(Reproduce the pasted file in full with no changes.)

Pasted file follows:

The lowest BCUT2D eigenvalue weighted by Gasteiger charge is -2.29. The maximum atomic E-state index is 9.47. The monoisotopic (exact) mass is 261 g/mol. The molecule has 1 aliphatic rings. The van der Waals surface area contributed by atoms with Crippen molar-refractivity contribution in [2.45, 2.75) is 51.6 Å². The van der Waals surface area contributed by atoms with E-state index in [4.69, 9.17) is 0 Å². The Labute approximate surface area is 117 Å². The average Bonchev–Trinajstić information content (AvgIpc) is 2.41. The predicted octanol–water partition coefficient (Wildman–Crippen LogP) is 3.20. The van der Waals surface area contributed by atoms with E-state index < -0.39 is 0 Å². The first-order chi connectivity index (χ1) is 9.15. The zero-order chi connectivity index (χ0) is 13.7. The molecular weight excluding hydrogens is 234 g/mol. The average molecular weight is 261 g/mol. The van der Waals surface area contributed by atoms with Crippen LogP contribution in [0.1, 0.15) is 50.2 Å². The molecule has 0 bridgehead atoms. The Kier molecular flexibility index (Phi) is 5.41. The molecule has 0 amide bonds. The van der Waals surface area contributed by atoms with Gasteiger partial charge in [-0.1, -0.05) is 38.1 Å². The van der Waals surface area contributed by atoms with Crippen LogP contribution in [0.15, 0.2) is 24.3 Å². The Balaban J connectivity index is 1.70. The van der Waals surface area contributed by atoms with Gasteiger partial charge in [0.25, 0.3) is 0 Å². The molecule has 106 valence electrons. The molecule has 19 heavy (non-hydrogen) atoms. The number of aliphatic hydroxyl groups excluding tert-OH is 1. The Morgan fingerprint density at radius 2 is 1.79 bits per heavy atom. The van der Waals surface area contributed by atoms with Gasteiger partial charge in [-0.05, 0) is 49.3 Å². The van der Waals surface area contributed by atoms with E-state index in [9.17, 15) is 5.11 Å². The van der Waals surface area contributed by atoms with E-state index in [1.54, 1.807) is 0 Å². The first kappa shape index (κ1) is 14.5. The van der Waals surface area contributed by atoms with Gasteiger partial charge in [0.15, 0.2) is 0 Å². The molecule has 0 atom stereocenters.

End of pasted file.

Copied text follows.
The lowest BCUT2D eigenvalue weighted by Gasteiger charge is -2.29. The maximum atomic E-state index is 9.47. The monoisotopic (exact) mass is 261 g/mol. The molecule has 1 aliphatic rings. The van der Waals surface area contributed by atoms with Crippen molar-refractivity contribution in [2.45, 2.75) is 51.6 Å². The van der Waals surface area contributed by atoms with E-state index in [4.69, 9.17) is 0 Å². The Labute approximate surface area is 117 Å². The average Bonchev–Trinajstić information content (AvgIpc) is 2.41. The predicted octanol–water partition coefficient (Wildman–Crippen LogP) is 3.20. The van der Waals surface area contributed by atoms with E-state index < -0.39 is 0 Å². The first-order chi connectivity index (χ1) is 9.15. The zero-order chi connectivity index (χ0) is 13.7. The molecular weight excluding hydrogens is 234 g/mol. The average molecular weight is 261 g/mol. The van der Waals surface area contributed by atoms with Crippen LogP contribution in [0.1, 0.15) is 50.2 Å². The molecule has 0 bridgehead atoms. The Kier molecular flexibility index (Phi) is 5.41. The molecule has 0 amide bonds. The van der Waals surface area contributed by atoms with Gasteiger partial charge in [-0.1, -0.05) is 38.1 Å². The van der Waals surface area contributed by atoms with Crippen LogP contribution in [0.15, 0.2) is 24.3 Å². The Balaban J connectivity index is 1.70. The van der Waals surface area contributed by atoms with Gasteiger partial charge in [0.25, 0.3) is 0 Å². The molecule has 106 valence electrons. The molecule has 19 heavy (non-hydrogen) atoms. The number of aliphatic hydroxyl groups excluding tert-OH is 1. The Morgan fingerprint density at radius 2 is 1.79 bits per heavy atom. The van der Waals surface area contributed by atoms with Gasteiger partial charge in [-0.05, 0) is 49.3 Å². The van der Waals surface area contributed by atoms with E-state index in [9.17, 15) is 5.11 Å². The van der Waals surface area contributed by atoms with E-state index in [1.54, 1.807) is 0 Å². The first kappa shape index (κ1) is 14.5. The van der Waals surface area contributed by atoms with Gasteiger partial charge in [0.15, 0.2) is 0 Å². The molecule has 0 atom stereocenters.